Navigating the open source CMS selection process


The popularity of open source content management systems, and the number of open source CMS options have grown exponentially in the last three years. However, it has become increasingly difficult for users to separate the good from the bad, in a market where--irony of ironies--even proprietary options are trying to look more like open source projects in order to get buyers' attention.

Open source has become a buzz word for marketing material, said Kian Gould, CEO of open source consultancy AOE Media during a Dec. 2 session at content management conference Gilbane 2010, in Boston. "A lot of these so-called open core models don't have a contribution model. And that means, in the end, it's the same as proprietary software except you can look at the source code," said Gould.

It's not that open core is a bad business model for open source, explained Shaun Walker, co-founder and chief technology officer at open source content management vendor DotNetNuke. The licensing costs associated with a proprietary option are expensive, and still outweigh any implementation costs of open source, adds Gould. In his experience, open source implementation is usually 40 to 60 percent of the cost of a standing up a comparable proprietary solution.

Open source software licensing agreements can vary greatly and there are many licenses which are approved by the open source initiative. "In my opinion, though," said Walker, "most of these other licenses have only been created because, the creator, just wanted to add one other restriction to a more prevalent license. I would avoid those, and stick with the tried and true licenses that have been adopted readily by enterprises."

General Public License is the most common license, and is also referred to as a "copy left" license. The license helps ensure that intellectual property will always be available in the public domain. It ensures that open source remains open source, said Walker. Any derived work, based on the initial intellectual property, must be distributed (if the creator of the derivative work choses to distribute it) under the same license terms, meaning GPL software cannot be altered into a proprietary extension.

Permissive Open Source Licenses (BSD, MIT, MPL and Apache), (as the name suggests) have very few restrictions. The only real restriction for many projects under these licenses is that the copyright of the original creator of the intellectual property must be retained within the source code. If the original copyright is retained, it can be resold, distributed or modified.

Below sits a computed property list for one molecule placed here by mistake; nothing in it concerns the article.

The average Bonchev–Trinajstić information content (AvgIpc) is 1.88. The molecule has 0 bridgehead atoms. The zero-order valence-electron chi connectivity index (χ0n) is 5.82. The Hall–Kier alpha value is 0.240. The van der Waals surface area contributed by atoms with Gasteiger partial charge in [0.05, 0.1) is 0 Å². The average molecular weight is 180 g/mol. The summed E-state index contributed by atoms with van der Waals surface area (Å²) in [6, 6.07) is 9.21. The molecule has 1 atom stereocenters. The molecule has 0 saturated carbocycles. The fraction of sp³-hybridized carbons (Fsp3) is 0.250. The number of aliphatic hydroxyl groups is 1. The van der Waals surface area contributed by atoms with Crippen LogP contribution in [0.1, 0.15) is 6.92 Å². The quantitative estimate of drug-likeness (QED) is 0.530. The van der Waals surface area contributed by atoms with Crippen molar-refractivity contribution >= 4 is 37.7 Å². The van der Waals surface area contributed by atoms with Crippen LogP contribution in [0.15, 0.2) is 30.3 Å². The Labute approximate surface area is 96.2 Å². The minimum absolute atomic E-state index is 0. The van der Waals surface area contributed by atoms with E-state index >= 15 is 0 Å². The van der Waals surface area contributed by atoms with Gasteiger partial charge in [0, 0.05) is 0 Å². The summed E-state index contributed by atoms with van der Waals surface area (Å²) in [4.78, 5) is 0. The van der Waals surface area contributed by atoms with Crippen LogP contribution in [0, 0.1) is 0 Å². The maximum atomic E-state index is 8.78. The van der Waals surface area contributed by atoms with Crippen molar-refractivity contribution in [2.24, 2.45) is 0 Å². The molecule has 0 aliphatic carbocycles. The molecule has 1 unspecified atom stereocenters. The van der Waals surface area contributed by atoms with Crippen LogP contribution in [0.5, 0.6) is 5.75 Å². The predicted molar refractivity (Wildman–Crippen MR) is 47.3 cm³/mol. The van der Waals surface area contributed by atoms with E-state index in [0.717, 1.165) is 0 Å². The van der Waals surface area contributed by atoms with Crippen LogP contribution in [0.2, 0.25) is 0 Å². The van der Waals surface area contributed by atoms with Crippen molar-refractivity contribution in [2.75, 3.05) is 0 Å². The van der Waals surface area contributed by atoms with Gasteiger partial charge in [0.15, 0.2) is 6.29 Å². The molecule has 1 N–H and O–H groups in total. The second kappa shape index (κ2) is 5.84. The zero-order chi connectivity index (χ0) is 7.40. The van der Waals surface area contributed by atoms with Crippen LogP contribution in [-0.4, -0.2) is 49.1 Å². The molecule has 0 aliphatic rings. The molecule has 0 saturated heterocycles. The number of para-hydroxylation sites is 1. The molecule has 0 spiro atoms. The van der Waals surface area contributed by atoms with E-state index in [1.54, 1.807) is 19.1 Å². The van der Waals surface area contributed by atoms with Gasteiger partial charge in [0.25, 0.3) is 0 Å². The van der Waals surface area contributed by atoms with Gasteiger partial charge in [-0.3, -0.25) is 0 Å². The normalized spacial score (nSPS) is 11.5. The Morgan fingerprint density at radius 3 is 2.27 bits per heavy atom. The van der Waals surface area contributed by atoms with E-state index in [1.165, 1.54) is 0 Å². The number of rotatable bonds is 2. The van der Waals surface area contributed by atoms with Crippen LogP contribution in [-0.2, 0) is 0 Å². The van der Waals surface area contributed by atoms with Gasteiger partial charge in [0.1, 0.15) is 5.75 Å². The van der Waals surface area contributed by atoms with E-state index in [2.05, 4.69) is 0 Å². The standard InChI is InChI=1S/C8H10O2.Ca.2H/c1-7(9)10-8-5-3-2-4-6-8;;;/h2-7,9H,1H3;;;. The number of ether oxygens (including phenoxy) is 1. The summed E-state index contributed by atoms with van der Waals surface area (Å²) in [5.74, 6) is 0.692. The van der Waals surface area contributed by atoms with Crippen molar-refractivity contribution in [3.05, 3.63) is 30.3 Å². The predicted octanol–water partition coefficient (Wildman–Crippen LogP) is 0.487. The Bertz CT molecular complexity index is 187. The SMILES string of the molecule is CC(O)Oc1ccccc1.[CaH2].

Dual licensing and open core are not licensing models, but business models. Dual Licensing is when an original copyright holder of intellectual property licenses the exact same software under a commercial license and an open source license. The commercial license may have added benefits, such as support, while the open source license could be completely free--this model was pioneered by Red Hat, said Walker. Under an open core license, a central piece of software is licensed under open source license, but a vendor can build proprietary extensions, which are licensed under a commercial license and then bundled as a complete package. The open source core-commercial extension bundle is released for sale under a commercial license.

Forking is another term users should know prior to implementing a system. Forking is when there is an open source community that is not happy with the leadership, direction or evolution of the software. They can take an OS piece of software, and release it, make their own modifications and then release it under their name/branding with the retention of some of the original licensing. For example Joomla was a fork of the Mambo project, and now Joomla is much more popular they Mambo.

There is more to choosing a CMS than weeding through the licensing and business models. Next week FierceContentManagement will share more insight from Walker and Gould on picking the right open source solution.

For more:
- see the Open Source Initiative's information page on licensing
- see Shaun Walker's presentation (.ppt) from Gilbane 2010

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